25 November 2010

Why Self-Help Books Should Be Useful

There is no more ridiculed genre than the self-help book. Yet far too many turn to this genre to escape from bureaucracy and the chatter of societies. It always surprises me when people, especially women, crowd the two narrow corridors with awe expressions to learn how to be successful or millionaire with a handful of tips. If self-help book seems to offer consolations of our miserable lives, it is perhaps because it wishes to pin our hopes firmly on the sentiment of fierce optimism. Rather than telling us how the world actually operates, it tends to depict the world as totally just and equal, rendering it completely meritocratic.

Whatever shortcomings self-help books may have, though novels and literature may offer a better solution to human condition, to undermine the value of self-help book is to downplay its traditional role in literary history in contribution to our wellbeing. Much of the history of this genre spent its gloriest history analysing aspects of human psychology and aiming to enrich our lives through practical advice on the art of living such as friendship, romantic love, and diet instead of how we might boost up our self-esteem . The prestige of self-help books owed its success to its practitioners who were largely made up of philosophers and essayists, whose writings seduce us to bear a philosophical mind to even the most trivial details of our everyday life, through sensitising our awareness of the habitual, attuning our minds to pick up certain details that we are previously ignorant of.

Many of these writers were Stoic thinkers. Philosophers ranging from Epicurus and Seneca, Cicero to Marcus Aurelius, wrote a great deal of self-help books almost on every topic, offering practical advice to help us deal with death, the rejections of our lovers, and how to be happy without being rich. Instead of telling us how we might save up our money and invest in stock market, their advice went to the very core of human nature, urging us to perfect the art of going with the flow even when what was before us was as hard to swallow as, to use Arthur Schopenhauer's phrase, a toad.

This is precisely the bent of thinking that underlay the prominence of traditional self-help books. Not only they ventured to portray the world as it is, but also convinced us to be lightened by life's absurdities, adapting to the change rather than resisting it. But this is no optimism. Rather, it suggests pessimism, refuting the grave assumption that we will be cheered up when we are told all is well, and instead drawing us to the thought that we should never expect anything to go well, so we may restore the tranquility of our mind.

If the tradition of self-help books is deliberately divorced from philosophy, then perhaps philosophers are largely to blame, for they are no longer concerned with how to live happily, but, rather, how to get facts and concepts right. The greatest enemy of this genre may be thought as analytical philosophy, whose main objectives are clarification of concepts and logical consistency which seem almost totally irrelevant to our everyday experience however much we need logic to distinguish good arguments from the bad ones. Modern philosophy is entirely lacking its traditional vigour to improve our wellbeing.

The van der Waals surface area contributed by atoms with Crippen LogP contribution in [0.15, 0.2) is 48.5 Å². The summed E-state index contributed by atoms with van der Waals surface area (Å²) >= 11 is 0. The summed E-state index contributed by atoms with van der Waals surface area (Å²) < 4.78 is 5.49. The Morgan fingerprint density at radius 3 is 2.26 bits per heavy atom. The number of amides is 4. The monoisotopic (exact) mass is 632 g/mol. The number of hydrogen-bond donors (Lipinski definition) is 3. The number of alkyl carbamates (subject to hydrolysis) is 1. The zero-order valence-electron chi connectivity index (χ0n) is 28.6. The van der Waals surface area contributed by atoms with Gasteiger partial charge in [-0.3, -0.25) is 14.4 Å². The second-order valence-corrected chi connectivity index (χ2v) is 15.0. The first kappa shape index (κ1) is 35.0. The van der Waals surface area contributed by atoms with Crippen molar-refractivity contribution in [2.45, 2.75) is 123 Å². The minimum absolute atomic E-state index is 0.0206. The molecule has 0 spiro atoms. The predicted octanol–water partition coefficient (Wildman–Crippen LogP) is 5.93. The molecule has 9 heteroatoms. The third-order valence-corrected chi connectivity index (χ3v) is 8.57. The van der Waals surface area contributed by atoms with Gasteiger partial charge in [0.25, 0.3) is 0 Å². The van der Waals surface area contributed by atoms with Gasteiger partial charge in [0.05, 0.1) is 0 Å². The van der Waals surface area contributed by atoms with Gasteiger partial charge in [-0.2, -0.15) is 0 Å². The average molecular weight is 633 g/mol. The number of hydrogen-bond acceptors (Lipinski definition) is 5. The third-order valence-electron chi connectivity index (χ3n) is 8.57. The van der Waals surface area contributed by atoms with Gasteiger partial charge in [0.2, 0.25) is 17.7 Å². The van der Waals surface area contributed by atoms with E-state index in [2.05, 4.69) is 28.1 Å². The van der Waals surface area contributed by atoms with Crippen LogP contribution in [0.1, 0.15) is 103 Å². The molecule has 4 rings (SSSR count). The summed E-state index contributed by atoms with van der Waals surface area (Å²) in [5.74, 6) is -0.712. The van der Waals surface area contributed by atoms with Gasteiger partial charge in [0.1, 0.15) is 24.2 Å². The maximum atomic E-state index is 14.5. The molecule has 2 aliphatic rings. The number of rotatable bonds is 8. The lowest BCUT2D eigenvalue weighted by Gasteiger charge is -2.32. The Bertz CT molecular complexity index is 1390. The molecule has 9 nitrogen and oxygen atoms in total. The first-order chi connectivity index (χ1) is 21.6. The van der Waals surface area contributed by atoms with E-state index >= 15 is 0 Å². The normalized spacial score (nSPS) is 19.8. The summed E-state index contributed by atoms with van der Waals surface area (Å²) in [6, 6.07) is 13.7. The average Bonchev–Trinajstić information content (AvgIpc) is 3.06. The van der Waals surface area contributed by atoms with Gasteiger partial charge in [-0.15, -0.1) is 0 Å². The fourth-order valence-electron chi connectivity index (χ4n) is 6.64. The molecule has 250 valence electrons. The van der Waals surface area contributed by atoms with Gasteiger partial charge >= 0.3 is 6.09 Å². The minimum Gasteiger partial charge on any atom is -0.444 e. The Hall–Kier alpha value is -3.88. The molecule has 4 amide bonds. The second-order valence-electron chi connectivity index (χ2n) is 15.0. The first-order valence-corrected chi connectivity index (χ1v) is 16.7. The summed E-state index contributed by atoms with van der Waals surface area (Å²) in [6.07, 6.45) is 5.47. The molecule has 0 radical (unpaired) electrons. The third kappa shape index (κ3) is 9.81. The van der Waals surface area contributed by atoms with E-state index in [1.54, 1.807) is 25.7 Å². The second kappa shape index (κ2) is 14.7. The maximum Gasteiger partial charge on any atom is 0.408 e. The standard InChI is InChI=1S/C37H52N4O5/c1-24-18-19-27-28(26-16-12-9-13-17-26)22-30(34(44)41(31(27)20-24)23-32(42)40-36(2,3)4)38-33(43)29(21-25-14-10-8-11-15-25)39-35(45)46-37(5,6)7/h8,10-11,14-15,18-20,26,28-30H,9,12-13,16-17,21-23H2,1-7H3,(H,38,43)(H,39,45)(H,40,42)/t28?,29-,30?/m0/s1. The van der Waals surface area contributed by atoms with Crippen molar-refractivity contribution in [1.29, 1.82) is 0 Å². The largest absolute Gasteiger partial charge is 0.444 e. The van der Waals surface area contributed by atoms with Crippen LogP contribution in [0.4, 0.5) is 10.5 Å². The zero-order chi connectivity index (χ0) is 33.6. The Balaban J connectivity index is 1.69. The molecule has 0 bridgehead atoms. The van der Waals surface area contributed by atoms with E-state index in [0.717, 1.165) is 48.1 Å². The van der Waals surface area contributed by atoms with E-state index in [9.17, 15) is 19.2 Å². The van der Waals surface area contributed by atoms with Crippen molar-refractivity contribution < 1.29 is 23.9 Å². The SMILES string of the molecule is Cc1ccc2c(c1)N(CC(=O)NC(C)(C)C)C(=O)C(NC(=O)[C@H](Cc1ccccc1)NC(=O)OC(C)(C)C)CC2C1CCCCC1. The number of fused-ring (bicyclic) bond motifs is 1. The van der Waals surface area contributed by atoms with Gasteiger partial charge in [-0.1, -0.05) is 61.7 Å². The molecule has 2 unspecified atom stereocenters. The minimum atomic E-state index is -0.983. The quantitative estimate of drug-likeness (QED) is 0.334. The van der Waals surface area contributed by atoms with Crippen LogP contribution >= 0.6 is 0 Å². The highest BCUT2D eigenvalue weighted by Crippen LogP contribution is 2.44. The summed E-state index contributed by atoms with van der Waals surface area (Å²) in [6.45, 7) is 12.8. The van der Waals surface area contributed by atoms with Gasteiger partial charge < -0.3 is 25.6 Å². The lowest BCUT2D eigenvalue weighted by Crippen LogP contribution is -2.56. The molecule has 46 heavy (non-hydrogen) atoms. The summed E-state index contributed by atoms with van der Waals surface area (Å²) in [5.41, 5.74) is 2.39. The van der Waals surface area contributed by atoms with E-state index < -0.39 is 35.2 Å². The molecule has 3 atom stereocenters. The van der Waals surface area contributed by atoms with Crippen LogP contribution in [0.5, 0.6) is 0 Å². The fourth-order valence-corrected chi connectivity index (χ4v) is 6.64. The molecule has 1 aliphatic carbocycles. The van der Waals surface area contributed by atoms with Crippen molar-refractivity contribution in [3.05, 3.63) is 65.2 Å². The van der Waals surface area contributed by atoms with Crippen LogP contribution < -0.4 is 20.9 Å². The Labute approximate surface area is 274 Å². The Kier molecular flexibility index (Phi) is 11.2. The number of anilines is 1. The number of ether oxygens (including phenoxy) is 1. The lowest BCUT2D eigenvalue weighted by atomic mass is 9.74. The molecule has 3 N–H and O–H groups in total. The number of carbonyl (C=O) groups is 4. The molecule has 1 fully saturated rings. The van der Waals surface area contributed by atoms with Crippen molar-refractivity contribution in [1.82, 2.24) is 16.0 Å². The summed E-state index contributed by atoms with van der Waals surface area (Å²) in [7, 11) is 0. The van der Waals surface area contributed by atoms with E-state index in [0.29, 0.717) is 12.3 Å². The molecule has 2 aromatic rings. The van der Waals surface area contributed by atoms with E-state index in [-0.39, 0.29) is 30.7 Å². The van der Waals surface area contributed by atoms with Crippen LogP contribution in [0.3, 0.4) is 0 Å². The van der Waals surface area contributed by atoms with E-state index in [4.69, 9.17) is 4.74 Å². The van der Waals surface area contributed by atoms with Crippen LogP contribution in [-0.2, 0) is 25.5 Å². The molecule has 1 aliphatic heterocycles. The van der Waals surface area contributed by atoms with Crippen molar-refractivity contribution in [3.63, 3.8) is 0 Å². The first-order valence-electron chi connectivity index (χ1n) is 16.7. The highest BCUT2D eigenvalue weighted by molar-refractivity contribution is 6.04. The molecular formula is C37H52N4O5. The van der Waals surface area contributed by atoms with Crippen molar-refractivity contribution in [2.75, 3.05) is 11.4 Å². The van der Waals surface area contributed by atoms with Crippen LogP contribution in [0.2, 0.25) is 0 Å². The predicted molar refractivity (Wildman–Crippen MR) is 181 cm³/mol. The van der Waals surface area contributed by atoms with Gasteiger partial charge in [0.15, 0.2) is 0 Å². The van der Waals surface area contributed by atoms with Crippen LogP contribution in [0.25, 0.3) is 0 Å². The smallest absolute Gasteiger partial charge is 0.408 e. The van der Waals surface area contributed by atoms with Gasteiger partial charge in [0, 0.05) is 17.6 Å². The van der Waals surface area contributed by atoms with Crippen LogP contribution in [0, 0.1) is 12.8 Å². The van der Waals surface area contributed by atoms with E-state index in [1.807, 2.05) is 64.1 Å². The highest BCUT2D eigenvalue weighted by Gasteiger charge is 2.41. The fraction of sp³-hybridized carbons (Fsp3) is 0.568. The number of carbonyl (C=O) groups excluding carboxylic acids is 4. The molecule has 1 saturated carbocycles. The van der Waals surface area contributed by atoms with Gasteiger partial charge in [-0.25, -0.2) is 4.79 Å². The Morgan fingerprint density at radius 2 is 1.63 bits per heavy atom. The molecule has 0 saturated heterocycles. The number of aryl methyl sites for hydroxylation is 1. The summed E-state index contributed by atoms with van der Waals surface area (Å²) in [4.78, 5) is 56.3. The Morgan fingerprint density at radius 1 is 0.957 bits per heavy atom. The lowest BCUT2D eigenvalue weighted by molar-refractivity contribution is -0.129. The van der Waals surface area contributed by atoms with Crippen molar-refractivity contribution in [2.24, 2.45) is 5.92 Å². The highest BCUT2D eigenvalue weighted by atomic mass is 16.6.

Unfortunately, our steering away from analytical philosophy is not enough. The crucial danger of modern philosophy is that many philosophers suffer from the rigid inability to write beautifully. If we survey the history of philosophy, most of the philosophers, aside from the ancients, are terrible writers. Their inability lies not in being unable to articulate their ideas clearly, but, rather, in taking on a wrong perspective of how the human mind operates. The fact is the human mind needs to be seduced and entertained. Instead of employing the art of writing in merely a logical, coherent manner, they should pay more attention to plotting, a characteristic to which novels and literature are anchored.

Therefore, not only philosophy should resume its importance in self-help books, philosophers should also relearn to recast our moral confusions and griefs and collapse an old wisdom into beautiful, communal sentences in order to appeal to the lay audience. I wish to imagine one day where philosophers write much less for philosophy journals and fill their own writings without the slightest trace of jargons, where the self-help sections in any franchise bookshops whose bookshelves will be filled with volumes of Stoic writings, the entire collection of Alain de Botton's popular philosophy, and Bertrand Russell's essays instead of books with lurid covers and images of optimistic-looking faces that tend to falsely do away our anxieties and worries. Because, as the British philosopher John Stuart Mill put it so well, "ask yourself whether you are happy and you cease to be so."


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